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Tag Archives: travel

Connecticut tourism gets boost from filmmaker Ken Burns

5 hrs.

HARTFORD, Conn. — Connecticut’s tourism industry is getting a boost from documentary filmmaker Ken Burns.

Burns announced Wednesday that he has partnered with a luxury tour group, Tauck Tours of Norwalk, on a redesigned eight-day tour of New England’s “hidden gems,” which will include a two-day stop in Hartford. The company said it added the Hartford stop at Burns’ urging.

Best known for his award-winning documentaries on the Civil War and baseball, Burns and Gov. Dannel P. Malloy made the announcement at the Mark Twain House, which will be highlighted on the tour along with the home of 19th century abolitionist Harriet Beecher Stowe, who wrote “Uncle Tom’s Cabin.”

“The tourism industry employs about 110,000 people, generates more than $1 billion in state and local tax revenue and brings more than $11 billion in spending to our state,” Malloy said in a statement. “While our ‘Still Revolutionary’ marketing campaign is already paying dividends, the addition of this overnight stop in Hartford demonstrates that there is still much untapped potential for tourism in the coming years.”

The bus tour will run from June through the fall foliage season, and also include stops at Lexington, Concord, and Fenway Park in Massachusetts, a Shaker community in New Hampshire, the Green and White mountains, and at Burns’ studio in Walpole, N.H.

“My mission in making films has always been to explore who we are as Americans,” he said. “Mark Twain and Harriet Beecher Stowe had a similar goal, at a time when the experience and definition of ‘being an American’ was entirely dictated by the color of one’s skin. These two remarkable individuals asked difficult questions of their country, and we became a better place for it.” 

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Southwest Airlines shuts down automatic check-in site

2 hrs.

Courtesy Nikil Viswanathan

“This is a much better experience than trying to wake up in the middle of the night or the early morning, remembering to check in,” Nikil Viswanathan said of his automatic check-in site.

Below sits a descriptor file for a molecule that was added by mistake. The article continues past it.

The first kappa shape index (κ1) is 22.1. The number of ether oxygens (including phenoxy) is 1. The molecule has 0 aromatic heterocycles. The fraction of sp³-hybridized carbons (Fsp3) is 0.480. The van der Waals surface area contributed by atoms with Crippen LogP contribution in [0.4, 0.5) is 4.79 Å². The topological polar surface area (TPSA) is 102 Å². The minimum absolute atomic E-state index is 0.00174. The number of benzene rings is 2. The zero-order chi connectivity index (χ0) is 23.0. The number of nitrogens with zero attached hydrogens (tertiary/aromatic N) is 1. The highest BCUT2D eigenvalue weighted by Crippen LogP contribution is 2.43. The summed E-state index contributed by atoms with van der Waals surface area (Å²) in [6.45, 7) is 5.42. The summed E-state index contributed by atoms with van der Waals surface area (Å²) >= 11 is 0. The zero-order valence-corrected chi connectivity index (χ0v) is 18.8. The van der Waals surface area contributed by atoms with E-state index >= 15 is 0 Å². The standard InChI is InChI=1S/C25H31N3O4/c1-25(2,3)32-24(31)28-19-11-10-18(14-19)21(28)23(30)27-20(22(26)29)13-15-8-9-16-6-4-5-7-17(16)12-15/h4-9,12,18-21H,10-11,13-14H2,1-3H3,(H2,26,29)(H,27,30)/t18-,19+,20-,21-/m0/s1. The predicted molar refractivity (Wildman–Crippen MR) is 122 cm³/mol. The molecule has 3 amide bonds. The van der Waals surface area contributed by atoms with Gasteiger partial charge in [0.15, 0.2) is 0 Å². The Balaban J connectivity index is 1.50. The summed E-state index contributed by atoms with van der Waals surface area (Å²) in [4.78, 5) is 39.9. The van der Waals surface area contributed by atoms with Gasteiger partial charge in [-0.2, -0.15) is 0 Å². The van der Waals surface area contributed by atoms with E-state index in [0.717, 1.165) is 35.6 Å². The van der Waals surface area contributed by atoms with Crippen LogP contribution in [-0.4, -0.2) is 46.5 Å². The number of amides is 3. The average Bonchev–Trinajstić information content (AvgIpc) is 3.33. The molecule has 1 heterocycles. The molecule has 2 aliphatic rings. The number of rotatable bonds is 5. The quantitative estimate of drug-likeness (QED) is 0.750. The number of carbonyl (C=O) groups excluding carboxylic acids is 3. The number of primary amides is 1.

To be among the first passengers to board a plane is often so crucial to keeping your sanity while flying that many travelers are willing to pay for it.

But what if you could have an edge over other fliers for free?

A recent Stanford University computer science graduate who came up with a way to boost passengers’ odds of boarding early on Southwest Airlines flights found lots of takers, but also drew scrutiny from the airline, which ordered him to shut down the project.

“It was funny because I actually didn’t think that anyone wanted to use this at all. I literally thought that it was something no one cared about,” Nikil Viswanathan told NBC News.

He was wrong. Thousands of travelers were captured by Viswanathan’s simple idea: to automatically check in for a Southwest flight the second you are able to, thereby improving your chances in the carrier’s first-come, first-serve competition for boarding times.

Viswanathan, who lives in Palo Alto, Calif., began the project while visiting his sister on the East Coast earlier this year. He kept forgetting to check in for his flights, so Viswanathan, 25, decided to create a tool that would automatically do it for him on Southwest – the airline he flies most. It took him less than an hour to write the code, which he incorporated on his website, Checkintomyflight.com.

Here’s how it worked:

Southwest passengers don’t receive assigned seats, but they board in groups that are labeled either A, B or C, with the A group boarding first and getting the pick of overhead bin space and the best seats.

Passengers who buy Business Select fares are guaranteed an A boarding pass, while Southwest’s frequent fliers and travelers willing to pay a $10 fee for “EarlyBird Check-In” are checked in before everyone else, boosting their chances of getting into the A group. The rest dukes it out starting at 24 hours before departure.

Passengers who used Viswanathan’s website would be checked in the moment the process opened, virtually guaranteeing a spot in the A boarding group. There was no charge for the service.